Autoinflammatory Disorders

Like autoimmune disorders, autoinflammatory conditions also cause inflammation. And like autoimmune disorders, they also involve an overactive immune system. However, autoinflammation is not caused by autoantibodies. Instead, autoinflammation involves a more primitive part of the immune system that, in healthy people, causes white blood cells to destroy harmful substances. When this system goes awry, it causes inflammation for unknown reasons. Besides inflammation, autoinflammatory diseases often cause fever and rashes.

Is there a test for juvenile arthritis?

There is no easy way a doctor can tell if a child has juvenile arthritis. Doctors usually suspect arthritis when a child has symptoms of:

To be sure that it is juvenile arthritis, doctors may:

Diagnosis of Juvenile Arthritis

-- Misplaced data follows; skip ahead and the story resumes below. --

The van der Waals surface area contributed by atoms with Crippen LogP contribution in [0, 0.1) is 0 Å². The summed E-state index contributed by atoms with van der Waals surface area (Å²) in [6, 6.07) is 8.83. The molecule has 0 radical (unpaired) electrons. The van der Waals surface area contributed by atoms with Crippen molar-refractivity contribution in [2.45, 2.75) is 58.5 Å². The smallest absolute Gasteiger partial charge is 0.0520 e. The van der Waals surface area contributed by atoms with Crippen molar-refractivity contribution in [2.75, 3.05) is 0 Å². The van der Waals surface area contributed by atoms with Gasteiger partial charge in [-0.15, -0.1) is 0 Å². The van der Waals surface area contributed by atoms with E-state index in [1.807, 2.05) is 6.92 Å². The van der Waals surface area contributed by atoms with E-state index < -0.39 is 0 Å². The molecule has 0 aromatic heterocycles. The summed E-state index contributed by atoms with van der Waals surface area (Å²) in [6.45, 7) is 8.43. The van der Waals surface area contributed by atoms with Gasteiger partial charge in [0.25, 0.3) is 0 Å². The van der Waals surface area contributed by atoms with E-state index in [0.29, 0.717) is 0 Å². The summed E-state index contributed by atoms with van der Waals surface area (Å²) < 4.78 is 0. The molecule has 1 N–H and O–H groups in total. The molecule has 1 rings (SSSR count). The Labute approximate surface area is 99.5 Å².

For a doctor to diagnose your child with juvenile arthritis, symptoms must have started before age 16. Doctors usually suspect juvenile arthritis, along with several other possible conditions, when they see children with persistent joint pain or swelling, unexplained skin rashes, and fever associated with swelling of lymph nodes or inflammation of internal organs. A doctor also considers a diagnosis of juvenile arthritis in children with an unexplained limp or excessive clumsiness.

There is no single test that a doctor can use to diagnose juvenile arthritis. A doctor will carefully examine your child and consider his or her medical history and the results of several tests that help confirm juvenile arthritis or rule out other conditions. Specific findings or problems that relate to the joints are the main factors that go into making a juvenile arthritis diagnosis.